Carl Sagan book, "The Demon-Haunted World," is a book that argues Science vs. Superstitions. Sagan goes on to talk about how without science and the appreciation for it the world will soon rather than later go into the "Dark Ages" again. He believes that knowledge is the greatest power anyone can have. The main question that he brings up is "Can the proper use of skepticism and critical thinking keeps us away from the brink and ensures that the promises of reason and science are actually fulfilled?" In other words if we teach only the finding and product of science, no matter how useful or inspiring it might be, without communicating its critical method, how can the average person possibly distinguish the difference between science and pseudoscience. Carl Sagan believes that there is no dumb question that with every question there is an answer. This book is a personal statement of his lifelong love affair with science.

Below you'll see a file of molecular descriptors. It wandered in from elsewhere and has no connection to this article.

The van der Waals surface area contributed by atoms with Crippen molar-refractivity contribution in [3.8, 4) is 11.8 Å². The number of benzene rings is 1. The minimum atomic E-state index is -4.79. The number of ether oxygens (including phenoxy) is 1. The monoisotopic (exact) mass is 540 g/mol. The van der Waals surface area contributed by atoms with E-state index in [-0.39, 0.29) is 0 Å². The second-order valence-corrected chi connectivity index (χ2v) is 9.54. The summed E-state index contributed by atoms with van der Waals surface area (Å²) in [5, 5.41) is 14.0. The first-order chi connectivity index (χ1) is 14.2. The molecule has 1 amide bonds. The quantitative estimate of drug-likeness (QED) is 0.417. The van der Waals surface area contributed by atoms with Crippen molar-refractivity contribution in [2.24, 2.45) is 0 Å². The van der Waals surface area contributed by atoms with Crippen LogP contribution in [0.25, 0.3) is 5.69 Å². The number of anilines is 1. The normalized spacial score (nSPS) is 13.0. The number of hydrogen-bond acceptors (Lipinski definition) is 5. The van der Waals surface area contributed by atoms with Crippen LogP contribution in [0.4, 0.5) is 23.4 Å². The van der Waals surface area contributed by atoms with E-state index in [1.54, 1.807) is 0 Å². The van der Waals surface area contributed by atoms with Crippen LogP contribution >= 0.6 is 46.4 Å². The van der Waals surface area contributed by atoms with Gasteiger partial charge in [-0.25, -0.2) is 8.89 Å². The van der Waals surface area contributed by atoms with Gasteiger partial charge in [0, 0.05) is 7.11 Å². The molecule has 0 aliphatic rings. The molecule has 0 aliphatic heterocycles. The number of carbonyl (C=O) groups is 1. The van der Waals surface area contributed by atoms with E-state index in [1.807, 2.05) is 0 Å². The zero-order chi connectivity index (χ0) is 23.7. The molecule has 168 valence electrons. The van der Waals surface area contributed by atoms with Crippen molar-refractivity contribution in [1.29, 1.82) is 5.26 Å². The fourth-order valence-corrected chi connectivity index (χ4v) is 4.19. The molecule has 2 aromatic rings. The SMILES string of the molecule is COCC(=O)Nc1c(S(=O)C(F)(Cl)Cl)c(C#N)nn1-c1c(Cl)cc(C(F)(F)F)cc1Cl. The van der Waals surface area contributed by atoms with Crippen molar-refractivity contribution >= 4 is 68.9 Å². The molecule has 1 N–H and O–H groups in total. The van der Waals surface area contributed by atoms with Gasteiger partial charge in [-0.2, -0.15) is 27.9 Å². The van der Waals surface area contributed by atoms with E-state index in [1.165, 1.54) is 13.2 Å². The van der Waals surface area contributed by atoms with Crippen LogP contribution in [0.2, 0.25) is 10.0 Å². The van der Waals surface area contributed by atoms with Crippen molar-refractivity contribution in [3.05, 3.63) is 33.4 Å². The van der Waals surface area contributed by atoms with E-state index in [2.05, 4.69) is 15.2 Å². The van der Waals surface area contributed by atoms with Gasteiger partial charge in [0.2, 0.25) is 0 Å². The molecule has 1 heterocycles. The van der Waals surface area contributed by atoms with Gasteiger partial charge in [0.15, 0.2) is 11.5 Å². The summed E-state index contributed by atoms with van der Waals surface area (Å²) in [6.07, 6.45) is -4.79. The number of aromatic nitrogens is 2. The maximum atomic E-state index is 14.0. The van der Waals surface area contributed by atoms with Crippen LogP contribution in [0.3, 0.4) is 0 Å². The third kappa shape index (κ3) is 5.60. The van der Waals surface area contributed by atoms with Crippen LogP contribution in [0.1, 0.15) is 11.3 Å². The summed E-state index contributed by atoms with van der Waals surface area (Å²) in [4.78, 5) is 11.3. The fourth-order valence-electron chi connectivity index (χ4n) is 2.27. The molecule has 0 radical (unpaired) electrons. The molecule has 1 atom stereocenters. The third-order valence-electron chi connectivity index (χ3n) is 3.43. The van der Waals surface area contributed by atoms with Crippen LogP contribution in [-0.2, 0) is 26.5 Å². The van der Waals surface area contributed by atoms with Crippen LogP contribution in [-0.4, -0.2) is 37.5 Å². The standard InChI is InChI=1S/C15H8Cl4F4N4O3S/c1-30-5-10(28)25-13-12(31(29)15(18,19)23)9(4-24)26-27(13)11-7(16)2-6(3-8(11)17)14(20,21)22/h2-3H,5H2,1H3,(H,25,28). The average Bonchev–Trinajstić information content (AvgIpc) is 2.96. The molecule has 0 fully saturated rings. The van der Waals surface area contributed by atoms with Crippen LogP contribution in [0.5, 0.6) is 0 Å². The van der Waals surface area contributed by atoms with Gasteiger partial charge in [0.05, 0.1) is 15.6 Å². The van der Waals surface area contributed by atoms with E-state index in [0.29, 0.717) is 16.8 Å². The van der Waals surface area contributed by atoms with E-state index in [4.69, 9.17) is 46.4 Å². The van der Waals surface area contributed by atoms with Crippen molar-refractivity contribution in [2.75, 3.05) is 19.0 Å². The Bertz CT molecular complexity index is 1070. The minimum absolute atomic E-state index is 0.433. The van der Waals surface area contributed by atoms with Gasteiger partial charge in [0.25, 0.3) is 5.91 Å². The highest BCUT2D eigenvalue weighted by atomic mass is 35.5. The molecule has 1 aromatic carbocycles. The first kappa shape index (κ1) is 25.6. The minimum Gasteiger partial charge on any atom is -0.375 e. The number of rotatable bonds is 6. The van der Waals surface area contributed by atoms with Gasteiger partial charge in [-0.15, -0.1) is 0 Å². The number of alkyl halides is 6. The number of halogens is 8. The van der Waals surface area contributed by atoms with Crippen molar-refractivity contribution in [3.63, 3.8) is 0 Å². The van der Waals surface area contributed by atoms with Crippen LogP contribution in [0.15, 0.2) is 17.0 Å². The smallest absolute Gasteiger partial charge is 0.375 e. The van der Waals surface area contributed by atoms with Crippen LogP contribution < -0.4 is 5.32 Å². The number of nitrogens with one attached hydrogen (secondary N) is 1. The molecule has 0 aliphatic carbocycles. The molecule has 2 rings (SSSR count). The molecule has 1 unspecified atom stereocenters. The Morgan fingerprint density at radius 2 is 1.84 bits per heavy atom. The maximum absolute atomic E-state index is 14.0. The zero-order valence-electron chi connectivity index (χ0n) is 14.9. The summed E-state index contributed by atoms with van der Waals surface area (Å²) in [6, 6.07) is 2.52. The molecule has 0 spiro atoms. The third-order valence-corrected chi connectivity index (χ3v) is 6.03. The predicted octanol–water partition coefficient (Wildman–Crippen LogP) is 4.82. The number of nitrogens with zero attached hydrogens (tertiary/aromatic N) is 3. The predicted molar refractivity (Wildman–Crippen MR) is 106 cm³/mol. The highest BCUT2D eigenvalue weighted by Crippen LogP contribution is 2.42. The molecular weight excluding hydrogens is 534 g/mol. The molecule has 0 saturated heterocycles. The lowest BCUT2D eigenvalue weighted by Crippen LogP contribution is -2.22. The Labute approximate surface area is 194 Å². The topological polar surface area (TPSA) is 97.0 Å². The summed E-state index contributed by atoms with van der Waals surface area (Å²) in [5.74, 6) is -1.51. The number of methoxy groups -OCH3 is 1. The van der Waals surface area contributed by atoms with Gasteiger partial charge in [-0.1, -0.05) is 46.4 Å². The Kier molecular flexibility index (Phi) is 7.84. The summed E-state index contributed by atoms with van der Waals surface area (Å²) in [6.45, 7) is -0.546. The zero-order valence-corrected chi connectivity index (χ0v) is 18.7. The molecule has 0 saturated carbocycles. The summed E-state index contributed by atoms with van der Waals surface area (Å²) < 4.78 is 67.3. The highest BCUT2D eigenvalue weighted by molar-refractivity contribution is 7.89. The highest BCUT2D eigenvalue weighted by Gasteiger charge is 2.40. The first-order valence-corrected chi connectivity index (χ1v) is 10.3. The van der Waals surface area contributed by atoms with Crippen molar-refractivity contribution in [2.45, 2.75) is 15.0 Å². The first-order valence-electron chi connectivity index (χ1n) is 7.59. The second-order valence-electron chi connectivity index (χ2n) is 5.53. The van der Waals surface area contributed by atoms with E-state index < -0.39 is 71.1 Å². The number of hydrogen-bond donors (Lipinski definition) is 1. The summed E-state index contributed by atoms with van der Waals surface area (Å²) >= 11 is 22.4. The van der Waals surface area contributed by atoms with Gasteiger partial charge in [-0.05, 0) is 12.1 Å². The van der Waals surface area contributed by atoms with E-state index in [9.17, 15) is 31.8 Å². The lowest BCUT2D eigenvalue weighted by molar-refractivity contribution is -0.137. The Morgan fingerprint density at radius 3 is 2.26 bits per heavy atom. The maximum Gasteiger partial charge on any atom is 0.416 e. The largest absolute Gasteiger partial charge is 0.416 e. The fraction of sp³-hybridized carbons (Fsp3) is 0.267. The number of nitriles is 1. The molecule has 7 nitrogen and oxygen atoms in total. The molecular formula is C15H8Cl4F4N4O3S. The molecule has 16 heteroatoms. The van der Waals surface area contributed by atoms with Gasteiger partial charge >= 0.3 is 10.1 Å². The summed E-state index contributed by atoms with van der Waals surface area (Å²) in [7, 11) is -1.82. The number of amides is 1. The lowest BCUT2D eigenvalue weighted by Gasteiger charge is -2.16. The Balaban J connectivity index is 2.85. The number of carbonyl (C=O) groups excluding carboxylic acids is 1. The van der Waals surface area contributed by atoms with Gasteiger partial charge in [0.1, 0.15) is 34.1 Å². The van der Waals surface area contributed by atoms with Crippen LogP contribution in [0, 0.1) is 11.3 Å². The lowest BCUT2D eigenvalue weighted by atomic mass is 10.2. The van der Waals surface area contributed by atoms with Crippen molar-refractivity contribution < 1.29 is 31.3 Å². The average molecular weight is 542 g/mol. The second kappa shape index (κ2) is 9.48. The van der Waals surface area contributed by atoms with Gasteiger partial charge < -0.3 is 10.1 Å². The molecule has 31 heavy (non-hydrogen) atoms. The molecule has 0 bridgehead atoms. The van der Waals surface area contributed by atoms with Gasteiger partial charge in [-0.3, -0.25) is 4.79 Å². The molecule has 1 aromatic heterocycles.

Sagan take many discussions that people might talk about, specific irrational beliefs and ideas, he explains the concept than refutes it. The primary difference between science and superstition, according to Sagan, is that science relies on rigorous process of observation, proposed answer and an open mind to decide whether statement and facts are true or false. He takes stories and experience from average people, and even experiences from his childhood, and either agrees with the story or refutes it. He believes that everything is usually assumed to be correct until proven otherwise. He also draws strong lines between the oldest of demon stories in human history and modern paranormal claims such as alien abduction and ghost.